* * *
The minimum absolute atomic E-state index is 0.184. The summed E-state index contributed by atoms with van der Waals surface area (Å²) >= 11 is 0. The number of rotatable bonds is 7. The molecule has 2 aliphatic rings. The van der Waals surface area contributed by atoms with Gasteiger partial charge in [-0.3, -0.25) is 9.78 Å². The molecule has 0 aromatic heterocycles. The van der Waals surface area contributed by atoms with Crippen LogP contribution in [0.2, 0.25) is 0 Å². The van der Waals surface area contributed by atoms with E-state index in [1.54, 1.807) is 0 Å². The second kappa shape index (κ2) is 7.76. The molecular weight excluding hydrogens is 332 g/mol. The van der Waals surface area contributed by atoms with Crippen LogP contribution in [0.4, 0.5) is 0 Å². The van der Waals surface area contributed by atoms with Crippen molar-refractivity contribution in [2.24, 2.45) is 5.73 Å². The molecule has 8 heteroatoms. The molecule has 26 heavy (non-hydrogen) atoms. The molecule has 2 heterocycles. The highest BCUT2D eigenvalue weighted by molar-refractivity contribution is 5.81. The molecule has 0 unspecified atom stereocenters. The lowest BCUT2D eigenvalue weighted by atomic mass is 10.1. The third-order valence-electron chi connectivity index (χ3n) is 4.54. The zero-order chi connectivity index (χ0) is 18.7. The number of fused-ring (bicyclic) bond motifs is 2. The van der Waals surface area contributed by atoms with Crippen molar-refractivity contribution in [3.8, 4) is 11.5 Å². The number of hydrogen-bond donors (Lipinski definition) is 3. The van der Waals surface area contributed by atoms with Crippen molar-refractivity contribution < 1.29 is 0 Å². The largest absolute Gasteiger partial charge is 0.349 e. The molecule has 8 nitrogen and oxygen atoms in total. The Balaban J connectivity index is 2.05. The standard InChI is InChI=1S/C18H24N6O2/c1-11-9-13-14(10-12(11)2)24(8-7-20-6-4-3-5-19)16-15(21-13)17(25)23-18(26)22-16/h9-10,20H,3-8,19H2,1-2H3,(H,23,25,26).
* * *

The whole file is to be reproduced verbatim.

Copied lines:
The minimum absolute atomic E-state index is 0.184. The summed E-state index contributed by atoms with van der Waals surface area (Å²) >= 11 is 0. The number of rotatable bonds is 7. The molecule has 2 aliphatic rings. The van der Waals surface area contributed by atoms with Gasteiger partial charge in [-0.3, -0.25) is 9.78 Å². The molecule has 0 aromatic heterocycles. The van der Waals surface area contributed by atoms with Crippen LogP contribution in [0.2, 0.25) is 0 Å². The van der Waals surface area contributed by atoms with E-state index in [1.54, 1.807) is 0 Å². The second kappa shape index (κ2) is 7.76. The molecular weight excluding hydrogens is 332 g/mol. The van der Waals surface area contributed by atoms with Crippen LogP contribution in [0.4, 0.5) is 0 Å². The van der Waals surface area contributed by atoms with Crippen molar-refractivity contribution in [2.24, 2.45) is 5.73 Å². The molecule has 8 heteroatoms. The molecule has 26 heavy (non-hydrogen) atoms. The molecule has 2 heterocycles. The highest BCUT2D eigenvalue weighted by molar-refractivity contribution is 5.81. The molecule has 0 unspecified atom stereocenters. The lowest BCUT2D eigenvalue weighted by atomic mass is 10.1. The third-order valence-electron chi connectivity index (χ3n) is 4.54. The zero-order chi connectivity index (χ0) is 18.7. The number of fused-ring (bicyclic) bond motifs is 2. The van der Waals surface area contributed by atoms with Crippen molar-refractivity contribution in [3.8, 4) is 11.5 Å². The number of hydrogen-bond donors (Lipinski definition) is 3. The van der Waals surface area contributed by atoms with Crippen molar-refractivity contribution < 1.29 is 0 Å². The largest absolute Gasteiger partial charge is 0.349 e. The molecule has 8 nitrogen and oxygen atoms in total. The Balaban J connectivity index is 2.05. The standard InChI is InChI=1S/C18H24N6O2/c1-11-9-13-14(10-12(11)2)24(8-7-20-6-4-3-5-19)16-15(21-13)17(25)23-18(26)22-16/h9-10,20H,3-8,19H2,1-2H3,(H,23,25,26).